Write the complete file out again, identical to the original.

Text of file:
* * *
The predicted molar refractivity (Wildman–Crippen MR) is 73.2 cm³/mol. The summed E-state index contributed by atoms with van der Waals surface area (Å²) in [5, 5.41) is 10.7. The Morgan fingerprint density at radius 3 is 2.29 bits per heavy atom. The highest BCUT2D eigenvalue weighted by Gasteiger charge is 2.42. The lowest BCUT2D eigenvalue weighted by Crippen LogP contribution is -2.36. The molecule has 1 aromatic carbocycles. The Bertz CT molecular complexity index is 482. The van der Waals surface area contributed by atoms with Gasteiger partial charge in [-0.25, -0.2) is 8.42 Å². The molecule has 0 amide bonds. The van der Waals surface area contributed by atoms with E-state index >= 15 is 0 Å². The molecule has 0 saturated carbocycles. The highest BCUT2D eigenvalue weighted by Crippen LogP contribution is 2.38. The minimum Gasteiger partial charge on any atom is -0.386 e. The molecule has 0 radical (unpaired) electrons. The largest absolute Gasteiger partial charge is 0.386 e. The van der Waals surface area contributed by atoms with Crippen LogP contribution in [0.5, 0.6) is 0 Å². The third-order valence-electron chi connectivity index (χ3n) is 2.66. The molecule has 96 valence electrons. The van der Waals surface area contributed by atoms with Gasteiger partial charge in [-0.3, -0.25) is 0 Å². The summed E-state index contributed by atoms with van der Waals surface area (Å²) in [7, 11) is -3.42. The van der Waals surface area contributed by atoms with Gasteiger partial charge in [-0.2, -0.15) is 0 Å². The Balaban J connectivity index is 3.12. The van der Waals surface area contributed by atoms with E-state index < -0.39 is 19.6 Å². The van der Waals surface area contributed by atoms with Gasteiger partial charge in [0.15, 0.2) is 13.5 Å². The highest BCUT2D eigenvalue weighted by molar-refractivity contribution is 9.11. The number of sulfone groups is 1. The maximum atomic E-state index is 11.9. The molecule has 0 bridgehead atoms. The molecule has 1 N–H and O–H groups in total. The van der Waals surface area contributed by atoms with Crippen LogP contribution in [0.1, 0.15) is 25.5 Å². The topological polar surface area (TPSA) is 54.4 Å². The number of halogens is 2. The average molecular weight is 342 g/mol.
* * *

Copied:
The predicted molar refractivity (Wildman–Crippen MR) is 73.2 cm³/mol. The summed E-state index contributed by atoms with van der Waals surface area (Å²) in [5, 5.41) is 10.7. The Morgan fingerprint density at radius 3 is 2.29 bits per heavy atom. The highest BCUT2D eigenvalue weighted by Gasteiger charge is 2.42. The lowest BCUT2D eigenvalue weighted by Crippen LogP contribution is -2.36. The molecule has 1 aromatic carbocycles. The Bertz CT molecular complexity index is 482. The van der Waals surface area contributed by atoms with Gasteiger partial charge in [-0.25, -0.2) is 8.42 Å². The molecule has 0 amide bonds. The van der Waals surface area contributed by atoms with E-state index >= 15 is 0 Å². The molecule has 0 saturated carbocycles. The highest BCUT2D eigenvalue weighted by Crippen LogP contribution is 2.38. The minimum Gasteiger partial charge on any atom is -0.386 e. The molecule has 0 radical (unpaired) electrons. The largest absolute Gasteiger partial charge is 0.386 e. The van der Waals surface area contributed by atoms with Crippen LogP contribution in [0.5, 0.6) is 0 Å². The third-order valence-electron chi connectivity index (χ3n) is 2.66. The molecule has 96 valence electrons. The van der Waals surface area contributed by atoms with Gasteiger partial charge in [-0.3, -0.25) is 0 Å². The summed E-state index contributed by atoms with van der Waals surface area (Å²) in [7, 11) is -3.42. The van der Waals surface area contributed by atoms with Gasteiger partial charge in [-0.2, -0.15) is 0 Å². The Balaban J connectivity index is 3.12. The van der Waals surface area contributed by atoms with E-state index < -0.39 is 19.6 Å². The van der Waals surface area contributed by atoms with Gasteiger partial charge in [0.15, 0.2) is 13.5 Å². The highest BCUT2D eigenvalue weighted by molar-refractivity contribution is 9.11. The number of sulfone groups is 1. The maximum atomic E-state index is 11.9. The molecule has 0 bridgehead atoms. The molecule has 1 N–H and O–H groups in total. The van der Waals surface area contributed by atoms with Crippen LogP contribution in [0.1, 0.15) is 25.5 Å². The topological polar surface area (TPSA) is 54.4 Å². The number of halogens is 2. The average molecular weight is 342 g/mol.